The oil and petrochemical industry is on high alert for risks to safety and rising maintenance costs, but accidents still happen.
The second day of StocExpo Europe spelled out the real risks and ongoing failures and best ways to prevent them.
The solution is very much to be found in training and refining regulations, Waddah Ghanem, Chief EHSQ Compliance Officer, Emirates National Oil Company, notes.
This issue resonates into the field of tank cleaning with a surprising 80% of accidents caused due to human error. This is mostly down to low level qualifications and foreign contractors finding difficulty assimilating regulations, Orecos Michael Meyer finds.
Tank cleaning has been made more complex today with the focus moving from technical and economic issues to health, safety and the environment.
Orecos Blabo system aims to reduce the loss of Volatile Organic Compounds (VOCs) and eliminates the risks associated with manual tank cleaning, which Meyer believes is still prevalent in most regions of the world.
Players in the sector have teamed-up to examine how best to reduce emissions. Royal Haskoning has collaborated with France-based CarboVac and Aker Cool Sorption on a recent study to look at the effect on reducing power consumption to reduce emission concentrations from 10g/m3 to 150mg/m3. The result was an optimal emission concentration of PSA 2g/m3.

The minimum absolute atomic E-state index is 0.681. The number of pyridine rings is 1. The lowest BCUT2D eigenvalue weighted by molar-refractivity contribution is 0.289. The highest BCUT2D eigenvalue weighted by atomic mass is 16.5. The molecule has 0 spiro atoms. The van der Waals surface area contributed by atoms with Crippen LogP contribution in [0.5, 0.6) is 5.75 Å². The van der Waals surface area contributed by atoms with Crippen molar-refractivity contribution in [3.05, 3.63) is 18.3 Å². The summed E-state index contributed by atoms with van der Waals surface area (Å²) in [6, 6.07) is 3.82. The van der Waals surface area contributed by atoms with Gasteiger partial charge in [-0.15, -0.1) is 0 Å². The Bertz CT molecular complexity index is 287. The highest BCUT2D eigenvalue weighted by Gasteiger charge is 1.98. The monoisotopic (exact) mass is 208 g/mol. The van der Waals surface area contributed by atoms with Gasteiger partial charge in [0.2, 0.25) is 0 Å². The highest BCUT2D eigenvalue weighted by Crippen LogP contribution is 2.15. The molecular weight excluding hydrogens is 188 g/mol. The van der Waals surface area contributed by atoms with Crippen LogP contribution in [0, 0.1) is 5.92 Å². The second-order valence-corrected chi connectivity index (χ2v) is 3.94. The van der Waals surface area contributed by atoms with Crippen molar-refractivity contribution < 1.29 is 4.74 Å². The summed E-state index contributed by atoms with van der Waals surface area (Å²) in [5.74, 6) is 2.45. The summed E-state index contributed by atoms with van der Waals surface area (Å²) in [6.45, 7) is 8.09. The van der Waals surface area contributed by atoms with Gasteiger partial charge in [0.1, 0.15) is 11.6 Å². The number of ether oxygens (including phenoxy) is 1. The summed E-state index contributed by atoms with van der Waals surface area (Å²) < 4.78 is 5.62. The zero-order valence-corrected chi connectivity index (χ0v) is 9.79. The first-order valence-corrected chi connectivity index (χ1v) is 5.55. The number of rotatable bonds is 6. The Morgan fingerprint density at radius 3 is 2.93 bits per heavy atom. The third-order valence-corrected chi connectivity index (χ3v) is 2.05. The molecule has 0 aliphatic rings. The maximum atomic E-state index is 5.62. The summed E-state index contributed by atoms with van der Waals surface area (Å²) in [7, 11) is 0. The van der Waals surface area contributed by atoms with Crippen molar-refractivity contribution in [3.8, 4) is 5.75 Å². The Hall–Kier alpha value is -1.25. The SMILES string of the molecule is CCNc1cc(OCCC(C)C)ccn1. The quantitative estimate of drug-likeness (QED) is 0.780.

The reduction of emissions concentrations can be also be improved by the pressure drop of a membrane filtration, Royal Haskonings Ben Veldmeijer, explains.
In addition to decreasing emissions, the sector is keen to ensure when maintenance is needed it is available and reliable. For tank terminals operating non-continuous stand-by periods, with alternative line-ups available, and spare parts vendor stocks, the argument is why is maintenance needed?
The need is in reply to tightening regulations, ageing infrastructure, increasing competitiveness, new products such as biofuels and new materials such as coatings. Greater life cycle costs generate the need for more analysis. Teboudins Maurice Houben recommends the use of Failure Mode, Effects, and Criticality Analysis (FMECA) as a proper tool; it has an adequate level of detail and evaluation of risk versus performance targets.
Teboudin recently and successfully worked on Vopak Botlek terminal tank-pit 19 on eight storage tanks at 156,000 m3 containing petrol and ethanol.
Due to FMECAs limits, such as limited examination of external influences, Houben advises the analysis includes a maintenance chapter, asset register and spare
Key speakers on the afternoon of day three of the conference will include Stefano Cagnola from Isoil Impianti, Ulf Johannesson from Rosemount Tank Gauging, Bekaerts Boris Meary and Frank Kouwenberg, and finally David Adams from Honeywell.
To attend register on arrival or visit www.stocexpo.com for further details.